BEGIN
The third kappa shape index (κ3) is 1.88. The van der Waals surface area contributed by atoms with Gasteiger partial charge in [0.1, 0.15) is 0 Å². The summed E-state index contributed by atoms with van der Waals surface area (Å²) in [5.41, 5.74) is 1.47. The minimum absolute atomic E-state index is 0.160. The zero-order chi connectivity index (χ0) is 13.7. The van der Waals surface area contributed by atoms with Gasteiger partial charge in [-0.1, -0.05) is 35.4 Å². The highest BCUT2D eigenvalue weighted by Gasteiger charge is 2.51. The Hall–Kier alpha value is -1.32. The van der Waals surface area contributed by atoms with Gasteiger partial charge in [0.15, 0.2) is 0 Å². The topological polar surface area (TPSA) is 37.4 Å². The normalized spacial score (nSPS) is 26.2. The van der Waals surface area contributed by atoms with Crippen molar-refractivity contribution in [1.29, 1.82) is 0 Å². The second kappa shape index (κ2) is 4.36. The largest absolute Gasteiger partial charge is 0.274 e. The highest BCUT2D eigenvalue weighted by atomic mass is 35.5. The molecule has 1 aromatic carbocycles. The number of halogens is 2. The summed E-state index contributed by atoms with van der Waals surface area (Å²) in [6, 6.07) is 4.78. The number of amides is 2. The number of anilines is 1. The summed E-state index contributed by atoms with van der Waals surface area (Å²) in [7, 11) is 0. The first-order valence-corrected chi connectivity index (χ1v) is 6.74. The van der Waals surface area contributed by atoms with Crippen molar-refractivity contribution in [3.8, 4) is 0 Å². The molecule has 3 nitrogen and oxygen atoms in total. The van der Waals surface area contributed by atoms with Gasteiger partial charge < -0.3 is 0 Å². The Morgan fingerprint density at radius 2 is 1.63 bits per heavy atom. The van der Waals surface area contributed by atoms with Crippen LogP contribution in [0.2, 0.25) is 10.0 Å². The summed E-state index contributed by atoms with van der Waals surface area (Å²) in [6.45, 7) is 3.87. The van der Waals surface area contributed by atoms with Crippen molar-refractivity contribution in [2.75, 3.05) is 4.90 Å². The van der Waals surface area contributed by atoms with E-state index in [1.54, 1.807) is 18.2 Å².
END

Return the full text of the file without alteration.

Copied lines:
The third kappa shape index (κ3) is 1.88. The van der Waals surface area contributed by atoms with Gasteiger partial charge in [0.1, 0.15) is 0 Å². The summed E-state index contributed by atoms with van der Waals surface area (Å²) in [5.41, 5.74) is 1.47. The minimum absolute atomic E-state index is 0.160. The zero-order chi connectivity index (χ0) is 13.7. The van der Waals surface area contributed by atoms with Gasteiger partial charge in [-0.1, -0.05) is 35.4 Å². The highest BCUT2D eigenvalue weighted by Gasteiger charge is 2.51. The Hall–Kier alpha value is -1.32. The van der Waals surface area contributed by atoms with Gasteiger partial charge in [0.15, 0.2) is 0 Å². The topological polar surface area (TPSA) is 37.4 Å². The normalized spacial score (nSPS) is 26.2. The van der Waals surface area contributed by atoms with Crippen molar-refractivity contribution in [1.29, 1.82) is 0 Å². The second kappa shape index (κ2) is 4.36. The largest absolute Gasteiger partial charge is 0.274 e. The highest BCUT2D eigenvalue weighted by atomic mass is 35.5. The molecule has 1 aromatic carbocycles. The number of halogens is 2. The summed E-state index contributed by atoms with van der Waals surface area (Å²) in [6, 6.07) is 4.78. The number of amides is 2. The number of anilines is 1. The summed E-state index contributed by atoms with van der Waals surface area (Å²) in [7, 11) is 0. The first-order valence-corrected chi connectivity index (χ1v) is 6.74. The van der Waals surface area contributed by atoms with Crippen molar-refractivity contribution in [3.8, 4) is 0 Å². The molecule has 3 nitrogen and oxygen atoms in total. The van der Waals surface area contributed by atoms with Gasteiger partial charge < -0.3 is 0 Å². The Morgan fingerprint density at radius 2 is 1.63 bits per heavy atom. The van der Waals surface area contributed by atoms with Crippen LogP contribution in [0.2, 0.25) is 10.0 Å². The summed E-state index contributed by atoms with van der Waals surface area (Å²) in [6.45, 7) is 3.87. The van der Waals surface area contributed by atoms with Crippen molar-refractivity contribution in [2.75, 3.05) is 4.90 Å². The van der Waals surface area contributed by atoms with E-state index in [1.54, 1.807) is 18.2 Å².